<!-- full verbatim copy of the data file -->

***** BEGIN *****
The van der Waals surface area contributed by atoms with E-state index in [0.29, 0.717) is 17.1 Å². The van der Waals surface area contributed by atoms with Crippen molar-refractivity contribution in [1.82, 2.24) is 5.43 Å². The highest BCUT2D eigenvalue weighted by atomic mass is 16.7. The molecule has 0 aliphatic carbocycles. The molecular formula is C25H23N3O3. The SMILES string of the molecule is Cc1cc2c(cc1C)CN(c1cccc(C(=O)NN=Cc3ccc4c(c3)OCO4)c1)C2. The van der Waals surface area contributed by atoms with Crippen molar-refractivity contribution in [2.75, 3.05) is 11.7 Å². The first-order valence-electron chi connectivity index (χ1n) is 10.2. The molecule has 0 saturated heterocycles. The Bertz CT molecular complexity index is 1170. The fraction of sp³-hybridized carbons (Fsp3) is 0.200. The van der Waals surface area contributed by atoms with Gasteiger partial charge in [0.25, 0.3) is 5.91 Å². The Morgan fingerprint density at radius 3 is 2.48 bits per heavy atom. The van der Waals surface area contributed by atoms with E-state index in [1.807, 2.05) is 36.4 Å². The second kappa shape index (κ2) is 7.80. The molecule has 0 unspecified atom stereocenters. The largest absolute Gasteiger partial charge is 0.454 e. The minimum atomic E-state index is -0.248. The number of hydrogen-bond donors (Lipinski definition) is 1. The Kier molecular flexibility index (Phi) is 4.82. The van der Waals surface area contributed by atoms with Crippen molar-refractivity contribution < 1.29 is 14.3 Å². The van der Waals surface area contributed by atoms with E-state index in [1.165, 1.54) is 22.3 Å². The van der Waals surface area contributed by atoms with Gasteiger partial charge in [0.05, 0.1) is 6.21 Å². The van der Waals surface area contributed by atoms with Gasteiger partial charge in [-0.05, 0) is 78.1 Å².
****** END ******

The van der Waals surface area contributed by atoms with E-state index in [0.29, 0.717) is 17.1 Å². The van der Waals surface area contributed by atoms with Crippen molar-refractivity contribution in [1.82, 2.24) is 5.43 Å². The highest BCUT2D eigenvalue weighted by atomic mass is 16.7. The molecule has 0 aliphatic carbocycles. The molecular formula is C25H23N3O3. The SMILES string of the molecule is Cc1cc2c(cc1C)CN(c1cccc(C(=O)NN=Cc3ccc4c(c3)OCO4)c1)C2. The van der Waals surface area contributed by atoms with Crippen molar-refractivity contribution in [2.75, 3.05) is 11.7 Å². The first-order valence-electron chi connectivity index (χ1n) is 10.2. The molecule has 0 saturated heterocycles. The Bertz CT molecular complexity index is 1170. The fraction of sp³-hybridized carbons (Fsp3) is 0.200. The van der Waals surface area contributed by atoms with Gasteiger partial charge in [0.25, 0.3) is 5.91 Å². The Morgan fingerprint density at radius 3 is 2.48 bits per heavy atom. The van der Waals surface area contributed by atoms with E-state index in [1.807, 2.05) is 36.4 Å². The second kappa shape index (κ2) is 7.80. The molecule has 0 unspecified atom stereocenters. The largest absolute Gasteiger partial charge is 0.454 e. The minimum atomic E-state index is -0.248. The number of hydrogen-bond donors (Lipinski definition) is 1. The Kier molecular flexibility index (Phi) is 4.82. The van der Waals surface area contributed by atoms with Crippen molar-refractivity contribution < 1.29 is 14.3 Å². The van der Waals surface area contributed by atoms with E-state index in [1.165, 1.54) is 22.3 Å². The van der Waals surface area contributed by atoms with Gasteiger partial charge in [0.05, 0.1) is 6.21 Å². The van der Waals surface area contributed by atoms with Gasteiger partial charge in [-0.05, 0) is 78.1 Å².